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Optimized Outer Loop Power Control Technique on Circuit Switched Service in Wideband Code Division Networks

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Optimized Outer Loop Power Control Technique on Circuit Switched Service in Wideband Code Division Networks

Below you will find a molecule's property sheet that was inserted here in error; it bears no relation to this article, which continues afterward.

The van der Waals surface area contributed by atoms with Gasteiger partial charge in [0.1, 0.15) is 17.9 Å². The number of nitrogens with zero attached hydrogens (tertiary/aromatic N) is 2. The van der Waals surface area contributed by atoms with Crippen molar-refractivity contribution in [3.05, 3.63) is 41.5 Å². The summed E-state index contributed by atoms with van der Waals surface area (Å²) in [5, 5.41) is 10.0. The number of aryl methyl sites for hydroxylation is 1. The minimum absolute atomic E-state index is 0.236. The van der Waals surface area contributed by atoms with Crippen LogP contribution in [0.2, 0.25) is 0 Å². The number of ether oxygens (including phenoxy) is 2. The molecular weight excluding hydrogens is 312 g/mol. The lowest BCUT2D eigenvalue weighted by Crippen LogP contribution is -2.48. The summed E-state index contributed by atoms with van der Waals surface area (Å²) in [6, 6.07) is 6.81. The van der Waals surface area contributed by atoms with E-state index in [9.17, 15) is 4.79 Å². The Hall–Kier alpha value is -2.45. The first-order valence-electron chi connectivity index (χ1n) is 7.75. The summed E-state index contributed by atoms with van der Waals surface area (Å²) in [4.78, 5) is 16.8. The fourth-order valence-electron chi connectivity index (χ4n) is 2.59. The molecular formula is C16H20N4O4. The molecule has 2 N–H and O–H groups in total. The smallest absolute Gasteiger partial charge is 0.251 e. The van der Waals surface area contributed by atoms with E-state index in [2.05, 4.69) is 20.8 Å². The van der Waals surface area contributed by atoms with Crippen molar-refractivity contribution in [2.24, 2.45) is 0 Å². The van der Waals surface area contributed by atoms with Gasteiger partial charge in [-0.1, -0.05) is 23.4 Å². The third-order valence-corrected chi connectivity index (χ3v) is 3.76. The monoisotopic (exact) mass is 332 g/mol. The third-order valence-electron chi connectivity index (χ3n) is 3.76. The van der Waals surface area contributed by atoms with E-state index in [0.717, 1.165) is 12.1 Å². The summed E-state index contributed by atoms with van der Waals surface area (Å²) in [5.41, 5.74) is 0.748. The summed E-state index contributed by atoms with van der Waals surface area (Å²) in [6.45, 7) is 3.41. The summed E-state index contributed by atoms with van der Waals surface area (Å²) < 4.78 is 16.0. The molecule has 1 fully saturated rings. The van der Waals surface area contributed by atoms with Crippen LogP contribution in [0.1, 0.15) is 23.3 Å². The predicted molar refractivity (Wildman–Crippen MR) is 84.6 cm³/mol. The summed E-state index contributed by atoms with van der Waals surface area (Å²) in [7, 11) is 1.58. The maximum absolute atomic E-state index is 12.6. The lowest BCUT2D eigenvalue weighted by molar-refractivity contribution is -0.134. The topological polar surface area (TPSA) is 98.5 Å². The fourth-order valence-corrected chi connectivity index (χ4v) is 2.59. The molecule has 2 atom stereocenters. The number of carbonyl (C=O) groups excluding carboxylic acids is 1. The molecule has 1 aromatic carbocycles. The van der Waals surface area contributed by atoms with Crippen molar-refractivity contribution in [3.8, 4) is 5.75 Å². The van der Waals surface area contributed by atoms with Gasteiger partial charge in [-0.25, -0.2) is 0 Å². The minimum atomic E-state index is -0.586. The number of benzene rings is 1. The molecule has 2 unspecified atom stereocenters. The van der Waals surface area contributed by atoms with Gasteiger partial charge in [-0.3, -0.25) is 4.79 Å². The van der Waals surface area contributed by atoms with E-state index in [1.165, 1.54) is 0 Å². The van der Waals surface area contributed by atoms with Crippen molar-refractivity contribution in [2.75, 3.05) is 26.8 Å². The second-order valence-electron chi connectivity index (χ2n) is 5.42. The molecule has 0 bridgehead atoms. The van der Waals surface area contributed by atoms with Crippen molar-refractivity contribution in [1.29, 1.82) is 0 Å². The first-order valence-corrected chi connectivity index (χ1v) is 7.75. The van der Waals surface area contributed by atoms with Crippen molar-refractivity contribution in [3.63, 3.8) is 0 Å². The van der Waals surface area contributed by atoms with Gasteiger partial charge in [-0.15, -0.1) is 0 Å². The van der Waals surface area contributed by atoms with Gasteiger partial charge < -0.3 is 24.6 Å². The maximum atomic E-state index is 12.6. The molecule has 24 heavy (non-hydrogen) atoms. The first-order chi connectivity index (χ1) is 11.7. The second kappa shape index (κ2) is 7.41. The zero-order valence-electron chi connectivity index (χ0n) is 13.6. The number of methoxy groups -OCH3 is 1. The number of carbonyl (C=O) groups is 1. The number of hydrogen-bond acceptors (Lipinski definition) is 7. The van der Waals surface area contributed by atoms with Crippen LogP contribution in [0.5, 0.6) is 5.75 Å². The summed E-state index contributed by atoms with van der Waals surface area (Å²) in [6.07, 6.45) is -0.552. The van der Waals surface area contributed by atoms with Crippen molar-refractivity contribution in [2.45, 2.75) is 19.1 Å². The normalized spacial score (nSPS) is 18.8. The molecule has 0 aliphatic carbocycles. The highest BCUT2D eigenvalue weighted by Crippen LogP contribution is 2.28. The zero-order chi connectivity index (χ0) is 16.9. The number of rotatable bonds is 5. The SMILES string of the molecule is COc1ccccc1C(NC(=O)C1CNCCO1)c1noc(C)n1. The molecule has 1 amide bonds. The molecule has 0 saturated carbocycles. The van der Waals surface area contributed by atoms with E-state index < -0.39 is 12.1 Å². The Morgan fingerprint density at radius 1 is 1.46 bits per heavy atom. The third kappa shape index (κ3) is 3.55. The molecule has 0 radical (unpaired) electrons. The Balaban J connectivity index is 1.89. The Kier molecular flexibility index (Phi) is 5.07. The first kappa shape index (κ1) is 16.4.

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  Islamic University Multidisciplinary Journal Vol. 6 Issue 2, June, 2019 268 Optimized Outer Loop Power Control Technique on Circuit Switched Service in Wideband Code Division Networks 1 Ukhurebor K.E, 2 Maor M.S., 3 Aigbe E.E, 4 Ukagwu K.J. 1,2 Department of Physics, Edo University Iyamho, Nigeria   3 LM Ericsson, Victoria Island, Nigeria   4 School of Engineering and Applied Sciences, Kampala International University, Uganda   1 ukhurebor.kingsley@edouniversity.edu.ng or  ukeghonghon@gmail.com;  2 moses.maor@gmail.com,  3  jefosaaigbe@gmail.com,  4 ceekay2yk@yahoo.com  Abstract  Interference is a serious challenge for cellular wireless systems; this is one of the main reasons why there has been a great attention by the management of any cellular network service provider to the reduction of interference effects on their network systems in order to procure sufficient and better quality of service. In this study the Optimized Outer Loop Power Control technique was applied to reduce interference in order to improve the quality of circuit switched services in Wideband Code Division Multiple Access (WCDMA) wireless cellular network. It is obvious that WCDMA system is not yet ubiquitously in Nigeria and most developing countries of the world, owing to the amount of new infrastructures required in it. By using this technique, the performance of circuit switched quality of service will be improved through the simulated results. Hence, the quality of service of both Narrow Band and Wide Band Adoptive Multi Rate (AMR) samples of WCDMA wireless cellular network will be greatly enhanced and this can also be used as a strategy to optimize the quality of circuit switched service of the network generally. It is recommended that this technique should be adopted for wireless network operators using WCDMA access technology so as to improve the quality of services of circuit switched and maximize profit.   Keywords: Interference; Signal; Users Equipment; Uplink; QoS   Introduction  Managing the medium of transmission of signals in cellular network systems is somehow difficult because of interference wave and noise problems. Interference disrupts the signal as it travels along the channel generating unwanted signals to the useful signal (Mohan and Travichandran, 2012; Ukhurebor et al ., 2017; Jraifi  et al ., 2010; deCarvalho and Madureira, 2001). In cellular network systems, interference is one of the most common problems in the Radio Access Network (RAN); this is because RAN is the part of the network that deals with the air interface. It is a serious challenge for wireless cellular network systems; this is one of the main reasons why there has been a great attention by the management of any cellular network service provider to the reduction of interference effects on their cellular network systems in order to procure sufficient and better Quality of Service (QoS) for their subscribers (Ukhurebor  et al ., 2017; Jraifi  et al ., 2010; deCarvalho and Madureira, 2001; Lawal  et al ., 2016; Ukhurebor and Aigbe, 2016; Ukhurebor  et al ., 2015; Ukhurebor  et al ., 2015).   WCDMA system which is a Third Generation (3G) Network has been fully deployed in developed countries of the world. However, owing to the amount of new infrastructures required, it will still need some time before this technology is ubiquitous in most developing countries like Nigeria (deCarvalho and Madureira, 2001; Lawal  et al ., 2016; Ukhurebor and Aigbe, 2016; Ukhurebor  et al ., 2015; Ukhurebor  et al ., 2015; Lina et al ., 2011). WCDMA system is a self-interference system; Internal Interference System (IIS). The capacity and performance of any WCDMA system is mainly affected by the following kinds of interference:   i).   Multiple Access Interference (MAI) or Inter User Interference (IUI) ii).   Inter-Symbol interference (ISI)   iii).   Near-Far Interference (NFI)    ISSN: 2617-6513 (Online), ISSN: 2409-0263 (Print) 269 The higher the number of subscribers added per sector, the higher the traffic load (primarily, due to data upsurge) in a cellular wireless mobile network that uses WCDMA system, and the greater the risk of problems caused by interferences which translates into poor QoS (deCarvalho and Madureira, 2001; Lina et al ., 2011). In WCDMA systems the major causes and sources of interference are; another mobile in the same cell and a call in progress in the neighboring cell. Others causes and sources of interference that are not prominent in WCDMA systems are; other base stations operating on the same frequency and any non-cellular system which leaks energy into the cellular frequency band. Cell sites are normally subjected to internal interference caused by the improper conductivity of passive devices such as connectors, cables, or antennas, even though if the different wireless systems do not generate harmonics, frequency drifts or radio frequency (RF) leakage. This internal interference can generate inter-modulation signals at the same frequency band as mobile transmitters (Uplink). Another common case of interference internal to the RAN is caused by frequency re-farming. In a bid to efficient spectrum management, Network service providers evolving their system technology to use Global System of Communication (GSM) and WCDMA technologies together on the same spectrum (GU at 5M Re-farm) use re-farming to deliver higher throughput for mobile devices while maintaining their existing technologies such as GSM and WCDMA. This technique supports a gradual adoption of WCDMA on GSM spectrum band. The co-existence of multiple technologies in a limited spectrum is forcing wireless cellular network providers to increase the number of carriers and to re-use frequencies hereby creating a RAN subject to internal interference. Inter-modulation in passive components is created when two signals are transmitted in a cabling system with improper conductivity characteristics such as loose jumpers, bent cables, different metals in jumpers, or corrosion. This inter modulation generates signals as products or multiples of the two transmitted signals (deCarvalho and Madureira, 2001; Mariappan et al ., 2016; Owen et al ., 2000).   On a broad level, there are two approaches to tackle and reduce interference in WCDMA system. These are:   i).   Power Control Approach and   ii).   Interference Cancellation Approach   Power Control Approach is one of the most important mean of reducing this interference because controlling the power transmission on the uplink channels can help in reducing the amount of interference caused to other users (deCarvalho and Madureira, 2001; Lina et al ., 2011; Owen et al ., 2000). Power Control is performed by the Universal Mobile Terrestrial System (UMTS), UMTS Terrestrial Radio Access Network (UTRAN) to adjust and control the power of transmitting signals according to changes of the channel environment and quality of received signals. The purpose of Power Control is to minimize the transmit power while ensuring the service quality. Power Control can be divided into Inner Loop Power Control (ILPC) and Outer Loop Power Control (OLPC).   i).   Inner  –  Loop Power Control (ILPC) determines whether the difference between the uplink Signal to Interference Ratio (SIR) and the SIR target is decreasing and adjusts the transmit power of Users Equipment (UEs) based on the difference.   ii).   Outer-Loop Power Control (OLPC) determines whether the difference between the uplink Block Error Rate (BLER) and the target BLER is decreasing and adjusts the SIR target based on the difference. The adjusted target SIR is sent to the RNC for ILPC.   In this study the Outer-Loop Power Control (OLPC) was adapted in order to reduce the interference in a wireless cellular network service in Nigeria that uses WCDMA system so as to improve the quality of circuit switched services.  Materials and Methods When calculating the Uplink BLER for OLPC, if the network controller receives incorrect voice frames, it increases the target SIR promptly; if the Controller receives correct voice frames, it  Islamic University Multidisciplinary Journal Vol. 6 Issue 2, June, 2019 270 decreases the target SIR slowly to avoid ping-pong effect. However, the target SIR remains unchanged for UEs that are performing Circuit Switched voice services in the discontinuous transmission (DTX) state, because they are not transmitting data. Hence, the transmit power of these UEs is wasted. To improve the power efficiency of UEs that are performing CS voice services, OLPC takes Bit Error Rate (BER) and Block Error Rate (BLER) into account when assessing radio channel quality for higher accuracy and adjusts the target SIR of each voice frame more quickly. In addition, to improve the efficiency of transmit power of UEs, the DTX Power Control algorithm is used for CS voice services of UEs in the DTX state. While ensuring the uplink dedicated physical control channel (DPCCH) quality, this algorithm quickly decreases the target SIR to reduce the transmit power of UEs performing CS voice services.   This algorithm provides optimized OLPC, which apply only to the Uplink CS voice services; the optimized OLPC function consists of the OLPC algorithm based on BLER and BER and the DTX Power Control algorithm. The OLPC algorithm based on BLER is optimized by introducing BER for radio channel quality estimation, which facilitates accurate Power Control of UEs. The DTX Power Control algorithm quickly decreases the target SIR when no voice data is transmitted by UEs performing CS voice services in the DTX state to save transmit power of UEs. This would improve the mean opinion score (MOS) of narrowband voice and broadband voice services by about 0.05 to 0.1.   Figure 1:  Principle of the Normal Outer Loop Power Control for CS Voice Services   where the Node B reports the Cyclic Redundancy Check (CRC) and Quality Estimate (QE) results to the Radio Controller. When the CRC result is 0, correct voice frames are received by the Node B. When the CRC result is 1, incorrect voice frames are received by the Node B. The QE result is the quantized BER. According to section 6.2.4.5 "Quality Estimate" in 3GPP TS25.427 and section 9.2.9.2 "Transport channel BER measurement report mapping" in 3GPP TS25.133, the quantization formula of QE is    ()  ()   BER ranges from 0 to 1, and therefore the QE result ranges from 0 to 255.  Optimized Outer-Loop Power Control Based on BLER and BER The Outer-Loop Power Control based on BLER and BER uses both the BLER-based Outer-Loop Power Control algorithm and BER-based Outer-Loop Power Control algorithm. Figure 2 below illustrates the principle of Outer-Loop Power Control.    ISSN: 2617-6513 (Online), ISSN: 2409-0263 (Print) 271 Figure 2:  BLER-based Outer Loop Power Control   The BLER-based Outer-Loop Power Control algorithm calculates the BLER measurement value according to the CRC result. It then determines whether to adjust the QE target value (QE target) by comparing the BLER measurement value (BLER meas) with the BLER target value (BLER target).           ()   BER-based Outer Loop Power Control The BER-based Outer Loop Power Control function determines whether to increase or decrease the SIR target value (SIR target) by comparing the QE (BER quantized value) reported by the Node B with the QE target after adjustment. For the first frame, the SIR target before adjustment is the initial SIR target.  DTX Power Control When performing a voice service in the DTX state, a UE transmits only control information (such as pilot information and Transmit Power Control (TPC) command and does not transmit data on the Uplink DPCCH. DTX Power Control appropriately reduces the target SIR while ensuring the DPCCH quality, thereby reducing transmits power of UEs.  Optimized Multipath Searching The multipath searching algorithm calculates the accumulated power of all signals in a timeslot based on pilot information and the accumulated power is used to determine the multipath status. However, when the SIR is low, the signals in some paths are so weak that the accumulated power of these signals may be surpassed by noise and the signals fail to be detected. The optimized multipath searching algorithm accumulates all pilots of multiple timeslots for assessing the multipath signal quality. In this way, the impact of noise on signal quality is reduced and the performance of searching for weak signals in low-SIR scenarios is enhanced, thereby improving the accuracy of ILPC.  Optimized SIR Estimation The SIR estimation algorithm estimates the SIR based on all pilots of a timeslot. However, the pilot information of a single timeslot is insufficient for accurate SIR estimation. The optimized SIR estimation algorithm uses all information of the previous timeslot and pilot information of the current timeslot to obtain the average SIR of the two timeslots, which facilitates accurate ILPC. The CS Precise Power Control feature is a substitute for the conventional Power Control feature. On the Network Controller, when it is permitted, the conventional Power Control based on BLER no longer has effect; else, the conventional Power Control based on BLER takes effect.    Islamic University Multidisciplinary Journal Vol. 6 Issue 2, June, 2019 272 Results and Discussion Figure 3:  Uplink Bler AMR and SIR Target   In figure 3 above, the rate of duration during which Uplink Bler exceeds target and SIR target reaches maximum values has reduced significantly after optimized Outer Loop Power Control algorithm was activated. Mean daily average for rate of duration during which ULBLER exceed target was 2.08% while the duration when SIR target reaches maximum value reduced by 0.218%   Figure 4:  Uplink Bler AMR N Band Uplink Bler AMR WB.   From figure 4 above, it is observed that the ULBLER on both NB and WB samples improved by 0.115% and 0.474% respectively.   Table 1:  Normal and Optimized Outer Loop Power Control vs ULBLER (%)   KPI   Normal Outer Loop Power Control   Optimized Outer Loop Power Control   Delta (%)   Day1   Day2   Day3   Day4   Day1   Day2   Day3   Day4   ULBler.AMR (%)   0.280 0.279 0.283 0.278 0.206 0.151 0.155 0.149 - 0.115 ↑  ULBler.AMRWB (%)   0.785 0.774 0.777 0.795 0.442 0.255 0.282 0.256 - 0.474 ↑  ULBLer.Out.AMR (%)   4.268 4.264 4.276 4.257 2.985 1.888 1.949 1.921 - 2.08 ↑  ULSirTarget.Out.AMR (%)   0.647 0.637 0.636 0.654 0.543 0.381 0.403 0.373 - 0.218 ↑   00.20.40.60.811.21.41.601234567    1   2  :   0   0  :   0   0   A   M   7  :   0   0  :   0   0   A   M   2  :   0   0  :   0   0   P   M   9  :   0   0  :   0   0   P   M   4  :   0   0  :   0   0   A   M   1   1  :   0   0  :   0   0   A   M   6  :   0   0  :   0   0   P   M   1  :   0   0  :   0   0   A   M   8  :   0   0  :   0   0   A   M   3  :   0   0  :   0   0   P   M   1   0  :   0   0  :   0   0   P   M   5  :   0   0  :   0   0   A   M   1   2  :   0   0  :   0   0   P   M   7  :   0   0  :   0   0   P   M   2  :   0   0  :   0   0   A   M   9  :   0   0  :   0   0   A   M   4  :   0   0  :   0   0   P   M   1   1  :   0   0  :   0   0   P   M   6  :   0   0  :   0   0   A   M   1  :   0   0  :   0   0   P   M   8  :   0   0  :   0   0   P   M   3  :   0   0  :   0   0   A   M   1   0  :   0   0  :   0   0   A   M   5  :   0   0  :   0   0   P   M   1   2  :   0   0  :   0   0   A   M   7  :   0   0  :   0   0   A   M   2  :   0   0  :   0   0   P   M   9  :   0   0  :   0   0   P   M   4  :   0   0  :   0   0   A   M   1   1  :   0   0  :   0   0   A   M   6  :   0   0  :   0   0   P   M   1  :   0   0  :   0   0   A   M   9  :   0   0  :   0   0   A   M   4  :   0   0  :   0   0   P   M   1   1  :   0   0  :   0   0   P   M   7  :   0   0  :   0   0   A   M   2  :   0   0  :   0   0   P   M   9  :   0   0  :   0   0   P   M 3/16/2017 3/17/2017 3/18/2017 3/19/2017 3/20/2017 3/21/2017 3/22/2017 3/23/2017 3/24/2017 3/25/20173/26/2017    U   L   S   i   r   T   a   r   g   e   t   U   p    l   i   n    k   B   L   E   R  VS.ULBLer.Out.AMR (%) VS.ULSirTarget.Out.AMR (%) 00.20.40.60.811.21.400.050.10.150.20.250.30.350.40.45    1   2  :   0   0  :   0   0   A   M   7  :   0   0  :   0   0   A   M   2  :   0   0  :   0   0   P   M   9  :   0   0  :   0   0   P   M   4  :   0   0  :   0   0   A   M   1   1  :   0   0  :   0   0   A   M   6  :   0   0  :   0   0   P   M   1  :   0   0  :   0   0   A   M   8  :   0   0  :   0   0   A   M   3  :   0   0  :   0   0   P   M   1   0  :   0   0  :   0   0   P   M   5  :   0   0  :   0   0   A   M   1   2  :   0   0  :   0   0   P   M   7  :   0   0  :   0   0   P   M   2  :   0   0  :   0   0   A   M   9  :   0   0  :   0   0   A   M   4  :   0   0  :   0   0   P   M   1   1  :   0   0  :   0   0   P   M   6  :   0   0  :   0   0   A   M   1  :   0   0  :   0   0   P   M   8  :   0   0  :   0   0   P   M   3  :   0   0  :   0   0   A   M   1   0  :   0   0  :   0   0   A   M   5  :   0   0  :   0   0   P   M   1   2  :   0   0  :   0   0   A   M   7  :   0   0  :   0   0   A   M   2  :   0   0  :   0   0   P   M   9  :   0   0  :   0   0   P   M   4  :   0   0  :   0   0   A   M   1   1  :   0   0  :   0   0   A   M   6  :   0   0  :   0   0   P   M   1  :   0   0  :   0   0   A   M   9  :   0   0  :   0   0   A   M   4  :   0   0  :   0   0   P   M   1   1  :   0   0  :   0   0   P   M   7  :   0   0  :   0   0   A   M   2  :   0   0  :   0   0   P   M   9  :   0   0  :   0   0   P   M 3/16/2017 3/17/2017 3/18/2017 3/19/2017 3/20/2017 3/21/2017 3/22/2017 3/23/2017 3/24/2017 3/25/20173/26/2017    W   i    d   e   B   a   n    d   A   M   R   N   a   r   r   o   w   B   a   n    d   A   M   R  VS.ULBler.AMR (%) VS.ULBler.AMRWB (%)